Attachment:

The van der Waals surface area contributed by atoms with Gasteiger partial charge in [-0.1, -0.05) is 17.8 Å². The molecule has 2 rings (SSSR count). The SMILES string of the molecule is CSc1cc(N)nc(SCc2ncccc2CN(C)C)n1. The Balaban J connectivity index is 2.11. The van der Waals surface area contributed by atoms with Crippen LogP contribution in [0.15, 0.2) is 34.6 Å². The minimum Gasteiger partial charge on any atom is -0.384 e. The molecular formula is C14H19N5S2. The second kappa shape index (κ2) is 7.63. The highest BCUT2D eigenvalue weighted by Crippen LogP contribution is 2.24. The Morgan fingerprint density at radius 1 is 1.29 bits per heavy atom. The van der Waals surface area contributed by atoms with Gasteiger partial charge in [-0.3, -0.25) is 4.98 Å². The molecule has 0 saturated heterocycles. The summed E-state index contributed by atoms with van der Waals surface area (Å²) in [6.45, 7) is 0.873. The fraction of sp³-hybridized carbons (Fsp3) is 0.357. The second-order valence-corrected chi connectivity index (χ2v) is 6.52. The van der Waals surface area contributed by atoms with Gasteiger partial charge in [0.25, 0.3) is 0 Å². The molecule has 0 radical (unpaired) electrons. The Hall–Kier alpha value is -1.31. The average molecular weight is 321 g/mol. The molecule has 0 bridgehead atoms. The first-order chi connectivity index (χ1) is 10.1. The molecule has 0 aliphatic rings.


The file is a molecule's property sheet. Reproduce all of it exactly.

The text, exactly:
The van der Waals surface area contributed by atoms with Gasteiger partial charge in [-0.1, -0.05) is 17.8 Å². The molecule has 2 rings (SSSR count). The SMILES string of the molecule is CSc1cc(N)nc(SCc2ncccc2CN(C)C)n1. The Balaban J connectivity index is 2.11. The van der Waals surface area contributed by atoms with Crippen LogP contribution in [0.15, 0.2) is 34.6 Å². The minimum Gasteiger partial charge on any atom is -0.384 e. The molecular formula is C14H19N5S2. The second kappa shape index (κ2) is 7.63. The highest BCUT2D eigenvalue weighted by Crippen LogP contribution is 2.24. The Morgan fingerprint density at radius 1 is 1.29 bits per heavy atom. The van der Waals surface area contributed by atoms with Gasteiger partial charge in [-0.3, -0.25) is 4.98 Å². The molecule has 0 saturated heterocycles. The summed E-state index contributed by atoms with van der Waals surface area (Å²) in [6.45, 7) is 0.873. The fraction of sp³-hybridized carbons (Fsp3) is 0.357. The second-order valence-corrected chi connectivity index (χ2v) is 6.52. The van der Waals surface area contributed by atoms with Gasteiger partial charge in [0.25, 0.3) is 0 Å². The molecule has 0 radical (unpaired) electrons. The Hall–Kier alpha value is -1.31. The average molecular weight is 321 g/mol. The molecule has 0 bridgehead atoms. The first-order chi connectivity index (χ1) is 10.1. The molecule has 0 aliphatic rings.